China Needs New Environmental Policies, SEPA Says
September 25, 2007 08:07 AM - , Worldwatch Institute
At a Green China Forum meeting earlier this month, Pan Yue, the vice president of China’s State Environmental Protection Administration (SEPA), made an unequivocal statement about the need to address the nation’s mounting environmental challenges. “There is no time for China to wait for the launch of environmental economic policies,” he said.
World energy revolution needed for climate: U.S.
September 25, 2007 07:56 AM - Reuters
U.S. Secretary of State Condoleezza Rice said on Monday the world needs a revolution on energy that transcends oil, gas and coal to prevent problems from climate change."Ultimately, we must develop and bring to market new energy technologies that transcend the current system of fossil fuels, carbon emissions and economic activity. Put simply, the world needs a technological revolution," Rice told delegates at a special U.N. conference on climate change.
India's "toxic" Hindu idols choke rivers: activists
September 25, 2007 07:52 AM - Nita Bhalla -Reuters
The immersion of thousands of statues of Hindu gods containing toxic chemicals into India's rivers and lakes every year poses a pollution threat as festivals become increasingly commercialized, environmentalists said. Hindus across India celebrate various religious festivals in September and October, paying homage to deities like Lord Ganesha, the remover of obstacles, and Goddess Durga, the destroyer of evil.
European fishing pirates hit Pacific: Greenpeace
September 25, 2007 07:33 AM - Rob Taylor -Reuters
Illegal fishing vessels linked to large European fishing firms have begun plundering endangered ocean stocks in the Western and Central Pacific, environment watchdog Greenpeace said on Tuesday.
Surveillance of fishing fleets near the tiny Pacific nations of Kiribati and the Cook Islands showed European owned or operated vessels had expanded their range from the Indian and Atlantic Oceans -- mainly in search of tuna.
Groups Hope to Excite City Kids to Parks
September 25, 2007 07:14 AM - Juliana Barbassa -Associated Press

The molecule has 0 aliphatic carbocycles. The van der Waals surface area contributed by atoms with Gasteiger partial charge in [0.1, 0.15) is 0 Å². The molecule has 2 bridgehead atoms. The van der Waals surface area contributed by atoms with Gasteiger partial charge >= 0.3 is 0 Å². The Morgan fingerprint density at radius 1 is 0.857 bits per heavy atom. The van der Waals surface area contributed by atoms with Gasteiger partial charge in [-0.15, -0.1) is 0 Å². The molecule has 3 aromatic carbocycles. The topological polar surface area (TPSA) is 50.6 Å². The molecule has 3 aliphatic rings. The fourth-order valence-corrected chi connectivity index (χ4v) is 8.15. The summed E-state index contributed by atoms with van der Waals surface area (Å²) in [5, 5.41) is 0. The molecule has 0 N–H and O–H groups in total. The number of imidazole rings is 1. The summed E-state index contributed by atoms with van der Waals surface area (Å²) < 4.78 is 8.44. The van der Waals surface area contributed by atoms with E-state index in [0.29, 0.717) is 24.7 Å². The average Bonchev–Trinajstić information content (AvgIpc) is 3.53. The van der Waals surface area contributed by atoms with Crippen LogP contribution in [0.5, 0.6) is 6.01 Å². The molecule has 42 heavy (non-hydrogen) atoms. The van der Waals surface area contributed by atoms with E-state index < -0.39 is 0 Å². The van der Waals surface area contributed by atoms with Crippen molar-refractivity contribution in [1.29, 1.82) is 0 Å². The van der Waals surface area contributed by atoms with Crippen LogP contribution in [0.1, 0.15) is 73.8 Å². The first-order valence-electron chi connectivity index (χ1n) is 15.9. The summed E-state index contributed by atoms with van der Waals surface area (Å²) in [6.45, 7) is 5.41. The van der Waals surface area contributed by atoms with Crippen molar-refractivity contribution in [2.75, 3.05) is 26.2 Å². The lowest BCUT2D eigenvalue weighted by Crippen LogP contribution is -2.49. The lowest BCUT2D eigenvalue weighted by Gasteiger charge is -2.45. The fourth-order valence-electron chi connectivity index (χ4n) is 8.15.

Jorge Castaneda knelt on a rocky ledge with a map of the Sierra Nevada spread before him.
"There aren't street names," the 18-year-old city kid said only half-jokingly just before his first backpacking trip. "How are we supposed to read these maps?"
Going Beyond LEEDs, Beautifully, In Iowa
September 24, 2007 07:07 PM - Paul Schaefer, ENN
Fairfield, Iowa - On a quiet beautiful 156 acre parcel of farmland a little north of Fairfield Iowa, developer Dan Walker gazes out at his dream and brainchild: a 'green' development that goes a long step further. Welcome to Cypress Village, a first of its kind green community in the world. Not only will homes all will be certified and built to Platinum or Silver LEED quality specifications, but the village will incorporate organic permaculture agriculture and more. Walker's architects and designers have designed the homes to reduce energy consumption by 70%. The homes will also respect other sustainable values. They'll all be built according to the ancient system of architecture called "Maharishi Sthapatya Veda". And, one more thing, the land is free. More about that later
Young Nepal Conservation Heroes Awarded Scholarships By World Wildlife Fund
September 24, 2007 05:15 PM -
KATHMANDU, Nepal - World Wildlife Fund has awarded scholarships to four promising Nepalese conservation students in memory of the 24 people who perished in last year's Himalayan helicopter tragedy.
The scholarships are designed to encourage promising Nepalese students to pursue careers in conservation, recognizing the tremendous loss of leadership in last year's accident. Some of Nepal's -- and the world's -- finest conservation leaders were lost when the helicopter went down in the mountains surrounding Kangchenjunga, the world's third highest mountain. The leaders had been celebrating the handover of Kangchenjunga's conservation areas to the local community.
Study: Cancer deaths to hit 17 million in 2030
September 24, 2007 04:53 PM - Michael Kahn, Reuters
BARCELONA (Reuters) - Cancer deaths will more than double to 17 million people each year in 2030 with poor countries shouldering the heaviest burden from the disease, the head of the United Nation's cancer agency said on Monday.
An ageing population will bump up cancer rates worldwide in the coming years, especially in developing countries where the number of people who smoke and drink is on the rise, said Peter Boyle, director of the International Agency for Research on Cancer.
And the disease will hit poorer countries harder because of limited health budgets and a lack of treatments such as radiotherapy that can extend people's lives, he told the European Cancer Conference.
Whole Tree Architecture
September 24, 2007 11:41 AM - Elizabeth Janicek, Radish Magazine
Australia's PM goes green, opponents see red
September 24, 2007 07:32 AM - Rob Taylor -Reuters
Australia's prime minister, facing a tough re-election fight and under pressure over his climate credentials, has pledged new "clean energy" targets in a move environment groups said would not sway green-leaning voters.